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Woman kidnapped with lawmaker’s son testifies in retrial

A late-night phone call, a favor for a friend - and in a matter of minutes, college student Caren Murphy's life went from good to bad to worse.

A late-night phone call, a favor for a friend - and in a matter of minutes, college student Caren Murphy's life went from good to bad to worse.

Shamari Taylor's request that she drive him somewhere had left Murphy, 21, out late on Aug. 26, 2006, stopped at Woodbine Avenue and Pennington Road in West Philadelphia by vehicles with flashing red lights and men in plainclothes wearing badges and brandishing guns.

"I thought I was about to get locked up. For drugs," Murphy told a Philadelphia jury today in the retrial of Kenneth Tuck in the kidnapping and disappearance of Taylor, 26, the son of state Rep. John Myers (D., Phila).

Murphy testified that she knew Taylor sold drugs, even if she never specifically asked him where he got his money or what was in the plastic bag he put in her trunk that night.

But then Murphy spotted the face of one of the "officers" and recognized a man she knew as Khalif, an older man with whom she had a three-month sexual relationship when she was 15.

"I knew it was something else, because I knew he wasn't a cop," Murphy said.

Murphy, the prosecution's key witness against Tuck, whom she identified as Khalif, will return to the witness stand tomorrow morning in the Common Pleas Court trial before Judge Lisa M. Rau.

Murphy - by turns nervous, frustrated, angry and in tears - today reprised her testimony from the first trial, telling the jury how the men who accosted her and Taylor had handcuffed them, blindfolded them with duct tape, and then drove them to a garage or warehouse, where she listened to Taylor screaming and begging for his life for about 20 minutes.

"You don't need to do this. I can get people to bring you what you want," Murphy testified she heard Taylor telling their captors.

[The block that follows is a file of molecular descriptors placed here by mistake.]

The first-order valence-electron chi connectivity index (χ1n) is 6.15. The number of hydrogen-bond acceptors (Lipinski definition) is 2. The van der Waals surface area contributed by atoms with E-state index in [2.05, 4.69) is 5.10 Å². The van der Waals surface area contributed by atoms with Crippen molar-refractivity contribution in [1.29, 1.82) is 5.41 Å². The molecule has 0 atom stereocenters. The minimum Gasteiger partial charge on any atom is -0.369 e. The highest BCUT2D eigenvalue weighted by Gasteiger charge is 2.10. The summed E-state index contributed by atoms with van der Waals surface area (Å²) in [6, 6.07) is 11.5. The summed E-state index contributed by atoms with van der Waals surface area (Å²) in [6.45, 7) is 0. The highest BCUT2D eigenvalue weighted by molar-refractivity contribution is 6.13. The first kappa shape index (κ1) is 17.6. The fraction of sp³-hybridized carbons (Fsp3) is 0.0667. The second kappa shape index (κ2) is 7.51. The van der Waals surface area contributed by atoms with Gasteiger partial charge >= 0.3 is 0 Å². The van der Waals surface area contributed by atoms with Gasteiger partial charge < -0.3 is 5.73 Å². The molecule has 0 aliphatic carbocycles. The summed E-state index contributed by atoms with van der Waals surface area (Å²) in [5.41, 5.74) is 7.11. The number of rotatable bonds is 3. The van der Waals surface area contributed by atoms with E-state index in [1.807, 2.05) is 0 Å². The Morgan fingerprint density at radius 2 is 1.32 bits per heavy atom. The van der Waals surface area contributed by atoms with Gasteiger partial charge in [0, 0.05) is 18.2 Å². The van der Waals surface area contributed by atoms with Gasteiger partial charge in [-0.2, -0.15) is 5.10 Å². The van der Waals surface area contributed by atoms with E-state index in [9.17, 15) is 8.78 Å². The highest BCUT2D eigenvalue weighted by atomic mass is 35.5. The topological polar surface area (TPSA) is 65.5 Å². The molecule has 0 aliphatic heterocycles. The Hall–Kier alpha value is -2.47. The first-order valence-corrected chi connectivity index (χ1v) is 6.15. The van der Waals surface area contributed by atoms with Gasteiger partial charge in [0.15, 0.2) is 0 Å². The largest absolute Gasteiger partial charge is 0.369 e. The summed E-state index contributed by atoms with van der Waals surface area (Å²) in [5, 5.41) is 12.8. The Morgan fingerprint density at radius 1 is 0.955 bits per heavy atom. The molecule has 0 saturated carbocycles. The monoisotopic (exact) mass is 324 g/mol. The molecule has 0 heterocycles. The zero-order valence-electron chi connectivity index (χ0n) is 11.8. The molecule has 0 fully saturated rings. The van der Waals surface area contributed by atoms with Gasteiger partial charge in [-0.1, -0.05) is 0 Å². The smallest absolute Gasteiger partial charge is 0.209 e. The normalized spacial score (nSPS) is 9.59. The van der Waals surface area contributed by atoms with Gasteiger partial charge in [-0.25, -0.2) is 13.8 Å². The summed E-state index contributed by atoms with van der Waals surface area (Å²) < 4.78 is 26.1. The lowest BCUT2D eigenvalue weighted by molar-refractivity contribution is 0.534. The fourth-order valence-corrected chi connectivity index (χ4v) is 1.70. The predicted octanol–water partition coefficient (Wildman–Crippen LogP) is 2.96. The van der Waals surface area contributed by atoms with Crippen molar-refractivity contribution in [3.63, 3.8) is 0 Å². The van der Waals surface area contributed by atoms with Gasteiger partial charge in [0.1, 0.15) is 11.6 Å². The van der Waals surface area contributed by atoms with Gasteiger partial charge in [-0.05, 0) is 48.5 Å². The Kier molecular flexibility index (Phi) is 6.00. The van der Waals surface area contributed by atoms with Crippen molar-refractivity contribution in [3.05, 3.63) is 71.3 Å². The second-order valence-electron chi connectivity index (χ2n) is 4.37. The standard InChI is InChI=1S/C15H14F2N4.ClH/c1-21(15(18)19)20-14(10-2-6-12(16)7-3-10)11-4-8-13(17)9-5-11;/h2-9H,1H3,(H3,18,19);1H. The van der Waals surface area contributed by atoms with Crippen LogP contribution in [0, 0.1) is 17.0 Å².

Murphy said she was held for about four hours before her captors drove her to an alley off 31st Street in Strawberry Mansion. She said they told her that they had her driver's license and would kill her family if she told anyone what happened.

After removing the duct tape, Murphy said, she walked to a service station at 31st and York Streets and called her sister about 5:50 a.m. on Aug. 27, 2006.

Tuck, 36, formerly of the Overbrook section of West Philadelphia, remains the only one of about six men identified and charged in Taylor's kidnapping, disappearance and apparent murder.

Today, Assistant District Attorney Gonen Haklay told the jury in his opening statement that the evidence would show that Taylor was a drug dealer.

Haklay called Tuck a "member of this conspiracy to rob this drug dealer of his money and his drugs."

Defense Attorney Gary Silver said he would present alibi witnesses to prove that Tuck was somewhere else at the time of the kidnapping.

"This is a story by one witness - Caren Murphy," Silver said, telling the jury that she lied and implicated Tuck because police did not initially believe her kidnapping story.

An earlier Common Pleas Court jury deadlocked in Tuck's first trial in May 2007.

Although Murphy's testimony was similar to hers in the first trial, Haklay in his opening statement revealed new evidence that was not available in the first trial.

Haklay said a federal drug agent working in South Jersey had helped investigators recover cell-phone records that led to a man named Lester Smith, a drug broker who Haklay said will testify about helping Taylor sell two kilograms of cocaine for about $40,000.

Haklay told the jury that the cell-phone records would show that Smith and another man were in contact with a third alleged drug dealer named Kevin Andrews.

Andrews' cell phone, in turn, was "in almost constant contact with Tuck's house" in the 6200 block of Jefferson Street, Haklay said.

"Kevin Andrews still visits this defendant," Haklay said, gesturing toward Tuck. "He's been knee-deep in this from the first moment."